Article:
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Activities to build your ability to Be Present

 'Being Present'

Is the ability to be in the moment, right here right now, it is very similar if not the same as the practice of 


It is also foundational to the 'Practice of Respectfulness',

as such it is a key skill to develop on your Respectful journey.

Here you can explore a range of activities to enhance your ability to Be Present

they are rated: Basic: ideal for the those whose mind is running wild

Standard: for those who are developing the ability to Be Present

and Advance: for those who are enhancing their skill.

Which level of activity to use in any given moment will depend our the space or

cognitive state you are in.

Triggered, highly active moments can fall on any of us at any moment. 

At such time using Basic activities maybe what is required. 

An Important note: 'Being Present' activities practiced regularly, at least daily, become a habit, an automatic practice. The more automatic and refined in your practice,

the more skilled and reliable is your ability to Be and Remain 'Present' in difficult situations. 

Keep practicing and enhancing for your ever enhanced ability to Practice Respectfulness. 

Breath Awareness: B

A Foundational Practice that brings you back to the very basics of life, breathing. For the count of two cycle through breathing draws you back to that. Paying attention to the breath technique strengthens the habit of full breath. 

1) As you draw your breath is think innnn or count one and focus all of your attention on the air as it flows in through your nose, fills your lungs, your abdomen extends as your diaphragm flattens and enlarges the space  for your lungs to fill with air.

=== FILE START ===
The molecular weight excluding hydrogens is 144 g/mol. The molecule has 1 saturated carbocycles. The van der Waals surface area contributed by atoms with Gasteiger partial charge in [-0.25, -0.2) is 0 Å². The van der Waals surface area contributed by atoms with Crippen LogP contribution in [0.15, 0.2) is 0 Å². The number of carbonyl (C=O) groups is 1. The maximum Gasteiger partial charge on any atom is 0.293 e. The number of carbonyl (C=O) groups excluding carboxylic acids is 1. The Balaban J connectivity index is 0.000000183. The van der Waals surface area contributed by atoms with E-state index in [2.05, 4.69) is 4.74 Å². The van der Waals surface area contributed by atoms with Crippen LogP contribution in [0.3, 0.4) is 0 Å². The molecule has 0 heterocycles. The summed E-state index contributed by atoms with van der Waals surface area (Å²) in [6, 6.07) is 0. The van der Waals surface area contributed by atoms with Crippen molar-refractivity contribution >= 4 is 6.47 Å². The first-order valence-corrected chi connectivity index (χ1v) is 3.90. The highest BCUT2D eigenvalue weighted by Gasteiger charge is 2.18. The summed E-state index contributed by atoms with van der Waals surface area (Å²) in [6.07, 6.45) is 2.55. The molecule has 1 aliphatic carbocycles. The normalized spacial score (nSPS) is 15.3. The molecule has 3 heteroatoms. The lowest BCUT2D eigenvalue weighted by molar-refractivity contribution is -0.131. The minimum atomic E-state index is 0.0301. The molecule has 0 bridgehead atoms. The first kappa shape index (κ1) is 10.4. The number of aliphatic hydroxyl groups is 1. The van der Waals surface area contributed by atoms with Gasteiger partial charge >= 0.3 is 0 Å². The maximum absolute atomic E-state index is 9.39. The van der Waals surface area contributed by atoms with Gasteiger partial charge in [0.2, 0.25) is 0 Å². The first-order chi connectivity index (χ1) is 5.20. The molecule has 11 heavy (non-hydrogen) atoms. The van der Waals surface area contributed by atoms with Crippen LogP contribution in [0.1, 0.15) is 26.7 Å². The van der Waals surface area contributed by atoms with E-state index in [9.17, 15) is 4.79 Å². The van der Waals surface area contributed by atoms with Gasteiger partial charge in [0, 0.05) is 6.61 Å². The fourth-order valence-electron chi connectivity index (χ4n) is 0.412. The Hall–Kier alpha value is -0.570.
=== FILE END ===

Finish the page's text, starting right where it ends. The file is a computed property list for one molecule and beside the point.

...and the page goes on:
2) Pause a moment

3) As you allow the air to leave your lungs think outtttt or count two and focus your attention on the air as it flows out your nose (or mouth), your abdomen draws towards your back and your diaphragm extends pushing the air out of your lungs. 

4) Repeat 1-3 

You may find doing this two or three times is adequate to restore a sense of calm presence. Alternatively you may find you require a few more. 

Grounding Senses: B

A Foundational Practice that grounds you into your sense and what is happening right now. 

1) As you breathe look around you and list three things you see, name them, perhaps three colors, perhaps three objects, ideally things you like and appreciate

2) As you continue to breathe, pay attention to what you can feel, name them, perhaps your breath as it passes over your skin, your clothes somewhere specific on your skin, perhaps tension in your neck. Consider them, how do they feel, delightful, not quite right, observing and savouring.